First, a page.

After an incomplete pass on 2nd down, the Raiders face 3rd and goal from the 24. With a timeout still remaining and a full 31 seconds left on the clock, the smart play here was probably some kind of underneath route across the middle for 10-15 yards, setting up a 4th down attempt inside the 10. Fortunately for the Colts they were playing a quarterback in his second NFL start. Pryor unwisely pulls the trigger on a deep ball to a well-defended receiver (three different Colts players could have had a shot at it) and it is easily intercepted. And that, as they say, is that.
Number 1 – Luck’s Game Winning Scramble
Could there really be another play at #1? We’ve known for a while now that Luck is faster than a lot of people seem to think (though somehow this appears to be news to the national media), but this play was about more than just Luck. After Oakland drove down the field to take the lead, it looked like our boys in blue were headed towards one of the more ignominious defeats of the Andrew Luck era, but, as he’s done so many times before, Luck made plays when he needed to, picking up three crucial 3rd downs on this game winning drive, punctuated with this fantastic 19 yard scamper, to ensure yet another come from behind victory.
The play itself begins with the Colts in an empty backfield, 3 WRs and TE Coby Fleener, RB Vick Ballard split out wide. The offensive line does an excellent job of pushing their defenders wide. With the entire Raiders’ secondary in man coverage this leaves a gaping hole in the middle of the field, Luck really has no choice but to run it. Darrius Heyward-Bey, recognizing the situation immediately, sets an excellent block on rookie CB DJ Hayden, springing Luck for what would prove to be the game winning score.
Seeing Chapman push back on that first play and then later not be able to may smack of the entire team not being fit or conditioned. Even the OLine played so well the first few series and died. Sure, one theory is that Oakland made all of those adjustments. The other could be the team was gassed? I dunno, what do you guys think?
Great piece, thanks. I agree that Toler taking a knee on an INT ten yards deep in the EZ makes more sense than returning, especially considering there was the WR behind him, one running right at him in the EZ, and #17 waiting just inside the goal line, all of whom could have racked up a safety. Toler did a very nice job returning, and he should probably mail #17 his jock, which he left on the turf after a sweet juke.
On Reggie's TD catch, was there an illegal contact flag?--TY got laid out in the EZ away from the ball. Might have been tangled feet, but looks more like #21 wrapped an arm around his waist as he ran by....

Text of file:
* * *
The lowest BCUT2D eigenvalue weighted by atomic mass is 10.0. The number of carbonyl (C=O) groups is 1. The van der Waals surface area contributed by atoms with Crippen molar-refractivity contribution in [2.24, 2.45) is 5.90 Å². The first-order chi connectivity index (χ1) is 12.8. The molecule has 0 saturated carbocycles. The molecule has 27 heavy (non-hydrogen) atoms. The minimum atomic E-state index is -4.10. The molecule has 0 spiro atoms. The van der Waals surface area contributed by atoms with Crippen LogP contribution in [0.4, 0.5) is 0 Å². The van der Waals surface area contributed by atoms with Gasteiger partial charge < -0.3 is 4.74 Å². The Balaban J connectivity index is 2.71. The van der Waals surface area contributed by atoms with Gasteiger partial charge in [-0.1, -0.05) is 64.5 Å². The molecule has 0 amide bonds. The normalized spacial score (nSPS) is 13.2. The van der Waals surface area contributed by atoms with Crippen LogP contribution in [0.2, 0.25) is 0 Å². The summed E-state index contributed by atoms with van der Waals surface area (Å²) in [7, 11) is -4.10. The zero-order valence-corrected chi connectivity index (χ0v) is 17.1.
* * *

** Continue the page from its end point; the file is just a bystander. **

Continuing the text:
@buymymonkey I think the defense definitely got tired chasing Pryor around, they said as much after the game, but I don't know how the o-line could have been given how little they were on the field. I just think there were some breakdowns in communication and also a bit of Luck being more willing to take a sack instead of throwing into coverage as he might have done last season (the sack on 4th and 1 we all know was a facemask that wasn't called, but he was going to be sacked either way I think), Luck's pressure to sack % was a lot higher in this game than it was last year, obviously the sample size is quite small but it's something to watch going forward.
@Bobman1 haha, yeah, he left Denarius Moore looking pretty silly, though Moore did get some revenge by scoring a TD on Toler later in the game. I do like Toler's aggressiveness and obviously we can't see what he saw, offensive personnel aren't the best tacklers usually (no surprise there I suppose) so it's never a bad idea to try and break a long return on them, but in that situation it seemed like he was taking a pretty big risk. Now, to be fair, if not for the penalty he would have netted the Colts an extra yard since he returned it to the 21, and of course if he HAD returned it for a TD it would have been the play of the game.
To your second point, I don't believe there was a penalty no, or if there was the broadcast skipped over it since it would have been declined anyway.
@Bobman1 No flag for contact, Hilton just got mugged.
@buymymonkey @Colt_Following @Bobman1 Seems like that's just the way some guys play, not sure it's something you want to curb just because that may be what they need to get amped up and mentally focused. I don't know, it could just be stupid "look at me" type theatrics but having played sports most of my life (not to say you haven't of course), I knew some guys who celebrated from a place of excitement and not so much show-boating.